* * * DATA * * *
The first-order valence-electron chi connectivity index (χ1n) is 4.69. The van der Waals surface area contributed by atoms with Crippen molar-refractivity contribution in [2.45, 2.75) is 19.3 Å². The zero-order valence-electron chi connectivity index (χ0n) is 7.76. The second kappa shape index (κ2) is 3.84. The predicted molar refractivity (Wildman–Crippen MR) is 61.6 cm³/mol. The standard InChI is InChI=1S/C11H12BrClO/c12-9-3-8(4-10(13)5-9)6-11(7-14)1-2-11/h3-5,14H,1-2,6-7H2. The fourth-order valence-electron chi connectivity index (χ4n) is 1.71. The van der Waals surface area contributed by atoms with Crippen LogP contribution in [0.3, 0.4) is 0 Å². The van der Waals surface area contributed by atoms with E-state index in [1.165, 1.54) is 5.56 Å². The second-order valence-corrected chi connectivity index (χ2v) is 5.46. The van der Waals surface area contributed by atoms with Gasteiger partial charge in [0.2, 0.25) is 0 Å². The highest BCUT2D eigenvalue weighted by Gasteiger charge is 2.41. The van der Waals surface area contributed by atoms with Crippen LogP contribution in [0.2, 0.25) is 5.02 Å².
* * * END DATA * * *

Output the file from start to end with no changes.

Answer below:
The first-order valence-electron chi connectivity index (χ1n) is 4.69. The van der Waals surface area contributed by atoms with Crippen molar-refractivity contribution in [2.45, 2.75) is 19.3 Å². The zero-order valence-electron chi connectivity index (χ0n) is 7.76. The second kappa shape index (κ2) is 3.84. The predicted molar refractivity (Wildman–Crippen MR) is 61.6 cm³/mol. The standard InChI is InChI=1S/C11H12BrClO/c12-9-3-8(4-10(13)5-9)6-11(7-14)1-2-11/h3-5,14H,1-2,6-7H2. The fourth-order valence-electron chi connectivity index (χ4n) is 1.71. The van der Waals surface area contributed by atoms with Crippen LogP contribution in [0.3, 0.4) is 0 Å². The van der Waals surface area contributed by atoms with E-state index in [1.165, 1.54) is 5.56 Å². The second-order valence-corrected chi connectivity index (χ2v) is 5.46. The van der Waals surface area contributed by atoms with Gasteiger partial charge in [0.2, 0.25) is 0 Å². The highest BCUT2D eigenvalue weighted by Gasteiger charge is 2.41. The van der Waals surface area contributed by atoms with Crippen LogP contribution in [0.2, 0.25) is 5.02 Å².